August 9, 2022

Springswines

The Tour And Travel Enthusiasts

New Brunswick visitor information to stay closed in 2022

3 min read
New Brunswick visitor information to stay closed in 2022


New Brunswick’s remaining provincial visitor information centres will stay closed in 2022.


The three provincially operated tourist bureaus in St. Stephen, Saint-Jacques, and Campbellton were already shut down in 2020 and 2021. Initially, the provincial government said the closures were temporary and due to pandemic travel restrictions.


Recently, signs began to appear at the three locations informing travellers about the closures and directing them to find more information online by scanning a QR code.


Tourism numbers are anticipated to increase this summer with several travel restrictions now lifted and visitor information centres typically open in mid-May. 


In a written statement Tuesday, New Brunswick’s Department of Tourism and Parks said visitor numbers at the three locations had “been on a continuous decline in recent years.” The department said all three locations collectively saw a 28 per cent drop in people seeking information between 2017 and 2019.


The provincial government said no decision has been made about the future of its visitor information centres for 2023 and beyond. The province wouldn’t reveal its savings from not operating the locations this summer, but said the money would be reallocated within the department.


“IT’S NOT VERY INVITING”


For decades, provincially operated tourism information centres staffed with bilingual employees played a key role in New Brunswick’s tourism strategy.


Up until a few years ago, there were seven provincially operated visitor information centres at seven major points of entry into New Brunswick.


Andrew McNair, president of the Tourism Industry Association of New Brunswick, called the closures a “shift” in the province’s approach to welcoming visitors, but added there were other methods to share information.


“There’s still resources and people to talk to, whether it’s a local tourism operator or someone at a local restaurant, whatever the case may be,” said McNair.


About 40 municipally operated tourist bureaus throughout New Brunswick are expected to operate this summer, each with varying degrees of service and hours.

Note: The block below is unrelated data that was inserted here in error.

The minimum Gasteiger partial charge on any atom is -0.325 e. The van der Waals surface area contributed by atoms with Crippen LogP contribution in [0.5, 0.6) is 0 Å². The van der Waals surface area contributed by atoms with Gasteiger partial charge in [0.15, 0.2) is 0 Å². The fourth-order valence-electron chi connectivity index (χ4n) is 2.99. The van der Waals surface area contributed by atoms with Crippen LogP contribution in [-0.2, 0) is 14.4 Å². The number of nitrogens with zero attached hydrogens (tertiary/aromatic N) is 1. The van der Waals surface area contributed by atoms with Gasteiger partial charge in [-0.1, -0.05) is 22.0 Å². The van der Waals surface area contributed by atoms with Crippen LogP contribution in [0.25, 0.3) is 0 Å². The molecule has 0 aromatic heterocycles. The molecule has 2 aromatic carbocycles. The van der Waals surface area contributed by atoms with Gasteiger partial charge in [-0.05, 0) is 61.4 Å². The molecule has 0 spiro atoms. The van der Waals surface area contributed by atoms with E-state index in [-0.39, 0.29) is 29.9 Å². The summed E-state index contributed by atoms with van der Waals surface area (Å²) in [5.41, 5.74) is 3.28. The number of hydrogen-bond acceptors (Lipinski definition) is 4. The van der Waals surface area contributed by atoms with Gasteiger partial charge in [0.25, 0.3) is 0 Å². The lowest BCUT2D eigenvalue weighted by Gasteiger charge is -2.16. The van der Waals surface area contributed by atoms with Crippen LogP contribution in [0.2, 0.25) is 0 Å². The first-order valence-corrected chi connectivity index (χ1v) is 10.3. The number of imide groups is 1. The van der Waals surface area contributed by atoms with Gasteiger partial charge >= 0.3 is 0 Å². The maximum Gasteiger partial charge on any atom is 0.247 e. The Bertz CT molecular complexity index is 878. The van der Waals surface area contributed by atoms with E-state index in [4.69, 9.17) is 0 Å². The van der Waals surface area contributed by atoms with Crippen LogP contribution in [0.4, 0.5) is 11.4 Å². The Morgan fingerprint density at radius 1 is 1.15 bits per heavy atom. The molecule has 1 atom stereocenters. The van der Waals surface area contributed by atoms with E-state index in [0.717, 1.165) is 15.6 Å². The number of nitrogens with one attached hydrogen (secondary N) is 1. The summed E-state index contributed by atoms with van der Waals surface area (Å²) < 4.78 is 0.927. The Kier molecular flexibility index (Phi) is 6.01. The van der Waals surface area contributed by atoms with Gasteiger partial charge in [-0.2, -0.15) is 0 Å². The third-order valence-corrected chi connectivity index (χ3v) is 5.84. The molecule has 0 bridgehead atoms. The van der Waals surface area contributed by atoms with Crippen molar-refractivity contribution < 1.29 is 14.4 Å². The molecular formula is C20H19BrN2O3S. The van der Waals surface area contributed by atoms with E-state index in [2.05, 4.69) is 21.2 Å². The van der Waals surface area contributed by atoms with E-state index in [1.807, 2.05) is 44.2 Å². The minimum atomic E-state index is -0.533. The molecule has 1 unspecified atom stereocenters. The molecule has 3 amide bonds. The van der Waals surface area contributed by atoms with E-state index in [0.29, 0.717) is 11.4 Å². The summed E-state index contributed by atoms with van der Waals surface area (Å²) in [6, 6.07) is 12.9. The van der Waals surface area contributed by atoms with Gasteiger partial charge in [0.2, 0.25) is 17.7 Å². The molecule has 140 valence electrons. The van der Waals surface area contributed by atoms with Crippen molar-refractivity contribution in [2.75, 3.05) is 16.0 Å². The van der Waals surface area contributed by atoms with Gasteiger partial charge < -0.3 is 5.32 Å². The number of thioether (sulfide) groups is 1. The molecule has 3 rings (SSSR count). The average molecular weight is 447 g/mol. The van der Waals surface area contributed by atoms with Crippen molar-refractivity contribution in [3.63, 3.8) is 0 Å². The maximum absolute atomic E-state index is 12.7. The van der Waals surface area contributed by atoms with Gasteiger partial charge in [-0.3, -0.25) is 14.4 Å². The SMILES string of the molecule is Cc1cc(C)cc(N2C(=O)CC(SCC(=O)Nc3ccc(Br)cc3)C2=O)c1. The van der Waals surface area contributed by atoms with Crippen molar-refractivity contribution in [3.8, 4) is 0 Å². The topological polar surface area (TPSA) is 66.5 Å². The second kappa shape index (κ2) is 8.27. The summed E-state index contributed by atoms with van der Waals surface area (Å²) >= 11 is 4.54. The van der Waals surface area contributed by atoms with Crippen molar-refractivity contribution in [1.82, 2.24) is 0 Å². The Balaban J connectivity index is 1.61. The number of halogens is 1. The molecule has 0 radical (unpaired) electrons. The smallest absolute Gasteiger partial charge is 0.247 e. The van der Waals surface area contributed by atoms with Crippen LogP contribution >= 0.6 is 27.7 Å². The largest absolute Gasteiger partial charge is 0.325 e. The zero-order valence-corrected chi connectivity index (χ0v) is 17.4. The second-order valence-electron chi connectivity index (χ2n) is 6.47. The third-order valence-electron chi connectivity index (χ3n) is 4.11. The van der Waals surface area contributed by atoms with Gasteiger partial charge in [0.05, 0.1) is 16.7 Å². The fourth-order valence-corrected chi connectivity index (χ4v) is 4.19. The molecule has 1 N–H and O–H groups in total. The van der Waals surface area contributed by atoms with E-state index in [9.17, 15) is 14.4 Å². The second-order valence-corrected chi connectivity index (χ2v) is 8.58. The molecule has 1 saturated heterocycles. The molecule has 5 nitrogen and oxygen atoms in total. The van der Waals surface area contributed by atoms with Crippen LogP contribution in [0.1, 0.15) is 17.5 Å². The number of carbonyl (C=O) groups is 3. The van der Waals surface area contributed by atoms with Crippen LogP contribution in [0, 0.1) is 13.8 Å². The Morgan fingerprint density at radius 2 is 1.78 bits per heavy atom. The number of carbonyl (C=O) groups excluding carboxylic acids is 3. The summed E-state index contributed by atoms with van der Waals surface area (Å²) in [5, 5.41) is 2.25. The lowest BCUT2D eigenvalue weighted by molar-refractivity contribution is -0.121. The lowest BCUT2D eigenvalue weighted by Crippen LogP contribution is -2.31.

The municipal information kiosk in downtown St. Stephen will open Canada Day. The welcome centre in St. Andrews will operate four days a week during the spring season. The information centre located on Route 1 in Saint John opened on the Friday leading into the Victoria Day long weekend.


The owner of a bed and breakfast in St. Stephen said he was disappointed the provincially operated tourist bureau was directing visitors to go online and scan a QR code for information.


“It’s not personalized, it’s not inviting,” said Charlie Vukelic of the Blair House Bed and Breakfast. “It’s very cold to me that you’d just ‘point and press and go.’”


Angie Giesbrechat, of Saskatchewan, was in St. Andrews, N.B., on Tuesday as part of a group trip around the Maritime region. Giesbrechat said she and her party visited Nova Scotia’s provincially operated tourist information centre in Amherst, N.S. on Monday and called the stop “very pleasant.”


“There was even a piper playing out back as well,” said Giesbrechat.


In addition to getting pamphlets and answers to what was open and closed during the shoulder tourist season, the group also took advantage of the access to washrooms.


While Giesbrechat and her group did extensive travel research online before hitting the road, she said there was value in having visitor information centres on the ground at key entry points once they arrived.


“I just think it’s a little more inviting to have visitor information,” said Giesbrechat. “Just that little bit of extra help if you need it along the way.”


“It’s good to get some information from people who can give you some ideas on what to see.”


McNair said New Brunswick’s capability to offer provincially operated tourist information centres at each entry point was a different challenge compared to Nova Scotia and Prince Edward Island.


“Those areas have fewer entry points, so it’s probably an easier model to sustain,” said McNair. “You can compare yourself, or you can do what works for yourself. I think New Brunswick obviously looked at it and decided this was the better way to go.”